A nation of immigrants and refugees
by Jon Malek
During the campaign, the Liberal Party promised that they would open Canada’s doors to 25,000 Syrian refugees displaced by the conflict raging in Iraq and Syria. The Conservative government, campaigning for a fourth term in office, had committed to bring 11,300 by 2018 (they promised an additional 10,000 during the campaign), although by September 2015 they had only brought in around 2,500. With the growing refugee crisis in the Middle East and in Europe, spurred by civil war in Syria, the spread of ISIS, and as a result of political upheaval resulting from the so-called “Arab Spring,” many nations have been reacting differently. Some, like Turkey, Italy, and Germany have been generous in their humanitarian response to these refugees, while other countries have closed their borders and even arrested those trying to enter their borders in search of asylum. While Canada has not taken such a route, neither has it been liberal in its acceptance of refugees. With the new Liberal government in Ottawa, this will hopefully change (and at this time, it seems as if it will) because Canada, historically, has not been a country to ignore people in need. Indeed, the past few years has seen a re-branding of Canada from an open, humanitarian nation to one driven by (trumped up) security fears and xenophobia to populations coming from the Middle East and North Africa.
Canada has a long history of accepting refugees and asylum seekers, such as British North American Loyalists fleeing the American Revolution in the 1770s. But it also has a dark past of rejecting refugees with tragic consequences. In the spring of 1939, the S.S. St. Louis, carrying 936 passengers (930 of them Jewish refugees) was denied docking rights at a Canadian port. Canada at this time had an unfortunate anti-Semitic attitude, with members of Parliament going so far as to say, on record, that Canada had no place for European Jews. This ship, the St. Louis, began what has been called its “voyage of the damned” in May of 1939 from Europe seeking refuge from Hitler’s Germany. Travelling first to Cuba, they were denied entry and continued on to United States where a coast guard shift was dispatched to escort the refugees out of American waters. As the ship approached Canada, a large group of prominent Torontonians urged the government under Prime Minister Mackenzie King to give sanctuary to the St. Louis. The government, however, refused and denied entry to the refugees. Defeated and with nowhere else to go, the ship had to return to Germany. While their exact fate is not known, one author states that they returned to “where almost certain death awaited the majority of her passengers.”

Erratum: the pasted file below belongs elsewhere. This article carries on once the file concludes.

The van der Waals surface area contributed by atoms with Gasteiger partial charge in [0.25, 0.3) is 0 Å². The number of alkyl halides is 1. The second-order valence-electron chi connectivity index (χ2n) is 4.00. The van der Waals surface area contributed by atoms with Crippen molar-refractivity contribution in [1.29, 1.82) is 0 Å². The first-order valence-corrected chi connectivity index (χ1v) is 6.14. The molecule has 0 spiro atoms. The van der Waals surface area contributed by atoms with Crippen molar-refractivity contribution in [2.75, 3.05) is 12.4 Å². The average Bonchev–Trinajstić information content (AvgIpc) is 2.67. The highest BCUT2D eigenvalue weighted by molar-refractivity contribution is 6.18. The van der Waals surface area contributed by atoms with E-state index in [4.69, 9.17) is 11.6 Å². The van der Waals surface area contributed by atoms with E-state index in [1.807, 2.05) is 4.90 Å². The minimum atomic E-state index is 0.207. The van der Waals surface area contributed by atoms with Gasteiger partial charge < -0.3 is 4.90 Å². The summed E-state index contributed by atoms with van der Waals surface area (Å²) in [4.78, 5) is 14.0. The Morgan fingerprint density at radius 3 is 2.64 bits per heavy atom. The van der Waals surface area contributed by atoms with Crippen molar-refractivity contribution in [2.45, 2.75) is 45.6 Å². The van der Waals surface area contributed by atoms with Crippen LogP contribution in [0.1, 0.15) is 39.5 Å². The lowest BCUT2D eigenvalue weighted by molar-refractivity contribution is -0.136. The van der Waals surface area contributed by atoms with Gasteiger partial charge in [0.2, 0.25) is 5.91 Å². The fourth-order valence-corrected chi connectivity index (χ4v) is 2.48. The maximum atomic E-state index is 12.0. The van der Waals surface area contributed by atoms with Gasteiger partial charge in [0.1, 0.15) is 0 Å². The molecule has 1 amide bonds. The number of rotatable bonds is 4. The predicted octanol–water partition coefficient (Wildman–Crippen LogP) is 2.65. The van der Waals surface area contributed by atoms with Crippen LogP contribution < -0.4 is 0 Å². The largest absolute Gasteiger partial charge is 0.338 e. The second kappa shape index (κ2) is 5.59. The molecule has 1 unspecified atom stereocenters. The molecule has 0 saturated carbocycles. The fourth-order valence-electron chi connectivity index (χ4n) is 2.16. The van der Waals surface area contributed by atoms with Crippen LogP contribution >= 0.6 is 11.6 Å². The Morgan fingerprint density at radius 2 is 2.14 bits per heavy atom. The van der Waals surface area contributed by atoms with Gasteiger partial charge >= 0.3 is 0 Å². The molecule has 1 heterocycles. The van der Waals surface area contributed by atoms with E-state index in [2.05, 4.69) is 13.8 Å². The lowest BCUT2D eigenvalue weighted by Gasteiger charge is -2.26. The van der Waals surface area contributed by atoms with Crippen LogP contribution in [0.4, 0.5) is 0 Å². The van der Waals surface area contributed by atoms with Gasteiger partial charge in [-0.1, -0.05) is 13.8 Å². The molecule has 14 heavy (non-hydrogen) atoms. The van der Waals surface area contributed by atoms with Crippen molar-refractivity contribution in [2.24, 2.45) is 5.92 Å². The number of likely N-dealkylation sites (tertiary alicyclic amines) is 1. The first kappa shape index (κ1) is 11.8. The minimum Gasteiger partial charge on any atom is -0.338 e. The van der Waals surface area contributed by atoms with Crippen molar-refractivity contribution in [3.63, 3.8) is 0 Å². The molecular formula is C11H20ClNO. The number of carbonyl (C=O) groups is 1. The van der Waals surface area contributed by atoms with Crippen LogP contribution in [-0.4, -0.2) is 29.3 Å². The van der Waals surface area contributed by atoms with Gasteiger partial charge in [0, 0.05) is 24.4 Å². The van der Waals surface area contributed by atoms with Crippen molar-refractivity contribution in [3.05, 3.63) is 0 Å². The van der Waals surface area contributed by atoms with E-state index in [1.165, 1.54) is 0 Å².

The decision to deny the S.S. St. Louis, and many other Jewish asylum seekers, during the period of World War II was largely due to Mackenzie King’s understanding of public opinion being against such actions. However, these responses have not come to characterize Canada’s responses. During the 1970s, Canada on a number of occasions rose and opened its doors to refugees. In 1972, the Ugandan President Idi Amin declared that all South Asians living in Uganda were to be expelled. Canada quickly responded to this crisis and established an office in Kampala to process refugees as quickly and efficiently as possible. By the end of 1973, more than 7,000 Ugandan Asians were brought into Canada. Following quickly on the heels of the Ugandan Asian crisis, the government in Chile was overthrown in 1973; although Canada responded, it did not bring the same energy as with the Ugandan Asians. Nevertheless, around 1,188 Chilean refugees had arrived by the beginning of 1975. The decade ended with the mass upheaval of around 1.5 million Southeast Asians, known in Canada as the “boat people.” Canada pledged to accept 50,000 refugees initially, but this was increased following public pressure.
Until the last few years, Canada had a global reputation of being a peacekeeping nation willing to open its doors to those in danger. While Canada has always retained strict conditions on how an asylum seeker is allowed to enter the country, its conditions have become increasingly difficult and the last government often treated refugees not as genuine asylum seekers, but instead as “queue jumpers,” and possible security threats. Indeed, some even raised the fear that Syrian refugees are hiding ISIS militants. To date I’ve seen no actual evidence for this. Despite this, there are numerous screening protocols to prevent such a thing. However, with a new government comes a hope for change. This is not just a question of refugee policy, but a question of what do we want Canada to be, and how do we want Canada to be seen? As citizens and residents in this country, it is up to the public to hold government accountable to this vision. It is almost cliché to state Canada is a nation of immigrants, but we should be more inclusive in our definition of Canadian identity as also including Canada, the nation of refuge.
Jon Malek is a PhD candidate in History at Western University, and is a member of the Migration and Ethnic Relations program.